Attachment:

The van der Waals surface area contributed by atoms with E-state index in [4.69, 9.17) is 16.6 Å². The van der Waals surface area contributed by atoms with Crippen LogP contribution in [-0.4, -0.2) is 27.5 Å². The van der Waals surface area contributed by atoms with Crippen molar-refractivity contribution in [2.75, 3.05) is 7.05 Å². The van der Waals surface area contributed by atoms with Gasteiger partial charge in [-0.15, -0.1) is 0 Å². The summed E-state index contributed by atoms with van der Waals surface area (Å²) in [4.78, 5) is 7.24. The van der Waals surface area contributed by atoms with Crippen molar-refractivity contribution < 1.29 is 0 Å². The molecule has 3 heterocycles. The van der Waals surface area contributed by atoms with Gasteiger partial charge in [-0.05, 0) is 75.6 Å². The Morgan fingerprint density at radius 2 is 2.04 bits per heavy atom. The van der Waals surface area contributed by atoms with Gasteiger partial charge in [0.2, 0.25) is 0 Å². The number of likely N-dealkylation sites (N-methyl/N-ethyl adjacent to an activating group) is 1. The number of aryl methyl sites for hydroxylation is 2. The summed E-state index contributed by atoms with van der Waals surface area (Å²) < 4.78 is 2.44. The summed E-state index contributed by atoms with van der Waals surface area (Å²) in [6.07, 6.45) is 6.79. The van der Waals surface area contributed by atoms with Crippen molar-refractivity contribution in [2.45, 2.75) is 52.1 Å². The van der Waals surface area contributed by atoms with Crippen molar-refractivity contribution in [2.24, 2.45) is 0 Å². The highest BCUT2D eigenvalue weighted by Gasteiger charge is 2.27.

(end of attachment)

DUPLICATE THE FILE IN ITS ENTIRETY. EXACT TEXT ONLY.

The van der Waals surface area contributed by atoms with E-state index in [4.69, 9.17) is 16.6 Å². The van der Waals surface area contributed by atoms with Crippen LogP contribution in [-0.4, -0.2) is 27.5 Å². The van der Waals surface area contributed by atoms with Crippen molar-refractivity contribution in [2.75, 3.05) is 7.05 Å². The van der Waals surface area contributed by atoms with Gasteiger partial charge in [-0.15, -0.1) is 0 Å². The summed E-state index contributed by atoms with van der Waals surface area (Å²) in [4.78, 5) is 7.24. The van der Waals surface area contributed by atoms with Crippen molar-refractivity contribution < 1.29 is 0 Å². The molecule has 3 heterocycles. The van der Waals surface area contributed by atoms with Gasteiger partial charge in [-0.05, 0) is 75.6 Å². The Morgan fingerprint density at radius 2 is 2.04 bits per heavy atom. The van der Waals surface area contributed by atoms with Gasteiger partial charge in [0.2, 0.25) is 0 Å². The number of likely N-dealkylation sites (N-methyl/N-ethyl adjacent to an activating group) is 1. The number of aryl methyl sites for hydroxylation is 2. The summed E-state index contributed by atoms with van der Waals surface area (Å²) < 4.78 is 2.44. The summed E-state index contributed by atoms with van der Waals surface area (Å²) in [6.07, 6.45) is 6.79. The van der Waals surface area contributed by atoms with Crippen molar-refractivity contribution in [2.45, 2.75) is 52.1 Å². The van der Waals surface area contributed by atoms with Crippen molar-refractivity contribution in [2.24, 2.45) is 0 Å². The highest BCUT2D eigenvalue weighted by Gasteiger charge is 2.27.